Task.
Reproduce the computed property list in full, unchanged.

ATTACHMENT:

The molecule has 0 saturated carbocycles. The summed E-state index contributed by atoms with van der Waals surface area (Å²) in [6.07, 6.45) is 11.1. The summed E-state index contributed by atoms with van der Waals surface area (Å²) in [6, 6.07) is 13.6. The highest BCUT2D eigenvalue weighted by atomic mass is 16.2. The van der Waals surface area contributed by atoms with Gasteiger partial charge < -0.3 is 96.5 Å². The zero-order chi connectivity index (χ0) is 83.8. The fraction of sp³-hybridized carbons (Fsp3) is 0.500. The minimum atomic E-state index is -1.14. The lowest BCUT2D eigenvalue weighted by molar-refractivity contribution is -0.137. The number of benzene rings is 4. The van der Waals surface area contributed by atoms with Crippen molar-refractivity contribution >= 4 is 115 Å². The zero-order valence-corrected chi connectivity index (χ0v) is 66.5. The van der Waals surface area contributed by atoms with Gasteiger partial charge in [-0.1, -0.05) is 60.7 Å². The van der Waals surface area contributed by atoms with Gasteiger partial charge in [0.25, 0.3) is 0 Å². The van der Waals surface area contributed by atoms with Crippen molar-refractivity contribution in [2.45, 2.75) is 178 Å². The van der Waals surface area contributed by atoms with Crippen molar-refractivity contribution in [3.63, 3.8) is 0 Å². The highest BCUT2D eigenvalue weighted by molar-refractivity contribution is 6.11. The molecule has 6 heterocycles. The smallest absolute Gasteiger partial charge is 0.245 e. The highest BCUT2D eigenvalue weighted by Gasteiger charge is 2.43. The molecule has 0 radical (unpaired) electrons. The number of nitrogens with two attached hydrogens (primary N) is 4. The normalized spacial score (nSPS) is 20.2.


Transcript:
The molecule has 0 saturated carbocycles. The summed E-state index contributed by atoms with van der Waals surface area (Å²) in [6.07, 6.45) is 11.1. The summed E-state index contributed by atoms with van der Waals surface area (Å²) in [6, 6.07) is 13.6. The highest BCUT2D eigenvalue weighted by atomic mass is 16.2. The van der Waals surface area contributed by atoms with Gasteiger partial charge < -0.3 is 96.5 Å². The zero-order chi connectivity index (χ0) is 83.8. The fraction of sp³-hybridized carbons (Fsp3) is 0.500. The minimum atomic E-state index is -1.14. The lowest BCUT2D eigenvalue weighted by molar-refractivity contribution is -0.137. The number of benzene rings is 4. The van der Waals surface area contributed by atoms with Crippen molar-refractivity contribution >= 4 is 115 Å². The zero-order valence-corrected chi connectivity index (χ0v) is 66.5. The van der Waals surface area contributed by atoms with Gasteiger partial charge in [-0.1, -0.05) is 60.7 Å². The van der Waals surface area contributed by atoms with Gasteiger partial charge in [0.25, 0.3) is 0 Å². The van der Waals surface area contributed by atoms with Crippen molar-refractivity contribution in [2.45, 2.75) is 178 Å². The van der Waals surface area contributed by atoms with Crippen molar-refractivity contribution in [3.63, 3.8) is 0 Å². The highest BCUT2D eigenvalue weighted by molar-refractivity contribution is 6.11. The molecule has 6 heterocycles. The smallest absolute Gasteiger partial charge is 0.245 e. The highest BCUT2D eigenvalue weighted by Gasteiger charge is 2.43. The molecule has 0 radical (unpaired) electrons. The number of nitrogens with two attached hydrogens (primary N) is 4. The normalized spacial score (nSPS) is 20.2.